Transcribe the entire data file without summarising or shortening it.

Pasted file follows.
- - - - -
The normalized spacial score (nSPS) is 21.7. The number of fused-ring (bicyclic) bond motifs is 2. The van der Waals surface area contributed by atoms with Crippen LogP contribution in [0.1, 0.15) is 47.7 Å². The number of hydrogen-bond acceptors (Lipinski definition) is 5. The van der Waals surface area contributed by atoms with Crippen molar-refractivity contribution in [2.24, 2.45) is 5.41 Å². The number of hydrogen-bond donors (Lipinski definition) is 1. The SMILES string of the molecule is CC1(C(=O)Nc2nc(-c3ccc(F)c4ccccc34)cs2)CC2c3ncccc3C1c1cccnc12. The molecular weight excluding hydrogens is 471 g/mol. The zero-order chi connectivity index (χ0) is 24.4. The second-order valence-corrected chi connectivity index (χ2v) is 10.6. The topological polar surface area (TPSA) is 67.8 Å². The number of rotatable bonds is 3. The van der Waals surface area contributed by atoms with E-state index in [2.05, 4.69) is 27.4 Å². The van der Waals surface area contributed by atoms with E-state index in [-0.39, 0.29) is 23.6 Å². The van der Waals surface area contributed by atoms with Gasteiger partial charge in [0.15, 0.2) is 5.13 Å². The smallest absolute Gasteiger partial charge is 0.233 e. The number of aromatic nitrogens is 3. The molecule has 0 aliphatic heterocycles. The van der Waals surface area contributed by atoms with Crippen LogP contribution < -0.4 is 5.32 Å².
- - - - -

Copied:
The normalized spacial score (nSPS) is 21.7. The number of fused-ring (bicyclic) bond motifs is 2. The van der Waals surface area contributed by atoms with Crippen LogP contribution in [0.1, 0.15) is 47.7 Å². The number of hydrogen-bond acceptors (Lipinski definition) is 5. The van der Waals surface area contributed by atoms with Crippen molar-refractivity contribution in [2.24, 2.45) is 5.41 Å². The number of hydrogen-bond donors (Lipinski definition) is 1. The SMILES string of the molecule is CC1(C(=O)Nc2nc(-c3ccc(F)c4ccccc34)cs2)CC2c3ncccc3C1c1cccnc12. The molecular weight excluding hydrogens is 471 g/mol. The zero-order chi connectivity index (χ0) is 24.4. The second-order valence-corrected chi connectivity index (χ2v) is 10.6. The topological polar surface area (TPSA) is 67.8 Å². The number of rotatable bonds is 3. The van der Waals surface area contributed by atoms with E-state index in [2.05, 4.69) is 27.4 Å². The van der Waals surface area contributed by atoms with E-state index in [-0.39, 0.29) is 23.6 Å². The van der Waals surface area contributed by atoms with Gasteiger partial charge in [0.15, 0.2) is 5.13 Å². The smallest absolute Gasteiger partial charge is 0.233 e. The number of aromatic nitrogens is 3. The molecule has 0 aliphatic heterocycles. The van der Waals surface area contributed by atoms with Crippen LogP contribution < -0.4 is 5.32 Å².